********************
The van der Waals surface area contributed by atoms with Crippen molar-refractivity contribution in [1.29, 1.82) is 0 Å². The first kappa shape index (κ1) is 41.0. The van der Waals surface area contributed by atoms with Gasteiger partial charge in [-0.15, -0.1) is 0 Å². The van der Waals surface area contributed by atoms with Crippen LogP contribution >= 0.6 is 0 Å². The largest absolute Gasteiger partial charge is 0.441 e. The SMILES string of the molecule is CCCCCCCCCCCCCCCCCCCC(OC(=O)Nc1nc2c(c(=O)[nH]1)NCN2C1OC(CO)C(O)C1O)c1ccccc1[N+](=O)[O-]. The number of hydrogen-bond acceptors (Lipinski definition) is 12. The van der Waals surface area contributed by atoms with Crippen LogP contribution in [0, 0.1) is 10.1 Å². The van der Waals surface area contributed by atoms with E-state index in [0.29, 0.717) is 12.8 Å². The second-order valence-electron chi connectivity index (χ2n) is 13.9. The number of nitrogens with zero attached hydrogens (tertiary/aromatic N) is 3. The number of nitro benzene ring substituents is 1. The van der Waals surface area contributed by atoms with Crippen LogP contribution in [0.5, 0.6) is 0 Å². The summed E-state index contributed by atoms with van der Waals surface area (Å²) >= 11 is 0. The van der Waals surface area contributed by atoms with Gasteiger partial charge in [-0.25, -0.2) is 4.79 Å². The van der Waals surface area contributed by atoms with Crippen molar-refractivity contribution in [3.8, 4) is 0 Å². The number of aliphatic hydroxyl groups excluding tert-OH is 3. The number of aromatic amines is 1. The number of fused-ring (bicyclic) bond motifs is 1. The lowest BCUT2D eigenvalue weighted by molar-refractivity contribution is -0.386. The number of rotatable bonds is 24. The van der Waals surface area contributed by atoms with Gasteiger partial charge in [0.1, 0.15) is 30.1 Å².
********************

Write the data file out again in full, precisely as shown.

The van der Waals surface area contributed by atoms with Crippen molar-refractivity contribution in [1.29, 1.82) is 0 Å². The first kappa shape index (κ1) is 41.0. The van der Waals surface area contributed by atoms with Gasteiger partial charge in [-0.15, -0.1) is 0 Å². The van der Waals surface area contributed by atoms with Crippen LogP contribution >= 0.6 is 0 Å². The largest absolute Gasteiger partial charge is 0.441 e. The SMILES string of the molecule is CCCCCCCCCCCCCCCCCCCC(OC(=O)Nc1nc2c(c(=O)[nH]1)NCN2C1OC(CO)C(O)C1O)c1ccccc1[N+](=O)[O-]. The number of hydrogen-bond acceptors (Lipinski definition) is 12. The van der Waals surface area contributed by atoms with Crippen LogP contribution in [0, 0.1) is 10.1 Å². The van der Waals surface area contributed by atoms with E-state index in [0.29, 0.717) is 12.8 Å². The second-order valence-electron chi connectivity index (χ2n) is 13.9. The number of nitrogens with zero attached hydrogens (tertiary/aromatic N) is 3. The number of nitro benzene ring substituents is 1. The van der Waals surface area contributed by atoms with Crippen LogP contribution in [0.5, 0.6) is 0 Å². The summed E-state index contributed by atoms with van der Waals surface area (Å²) >= 11 is 0. The van der Waals surface area contributed by atoms with Gasteiger partial charge in [-0.25, -0.2) is 4.79 Å². The van der Waals surface area contributed by atoms with Crippen molar-refractivity contribution in [3.8, 4) is 0 Å². The number of aliphatic hydroxyl groups excluding tert-OH is 3. The number of aromatic amines is 1. The number of fused-ring (bicyclic) bond motifs is 1. The lowest BCUT2D eigenvalue weighted by molar-refractivity contribution is -0.386. The number of rotatable bonds is 24. The van der Waals surface area contributed by atoms with Gasteiger partial charge in [0.1, 0.15) is 30.1 Å².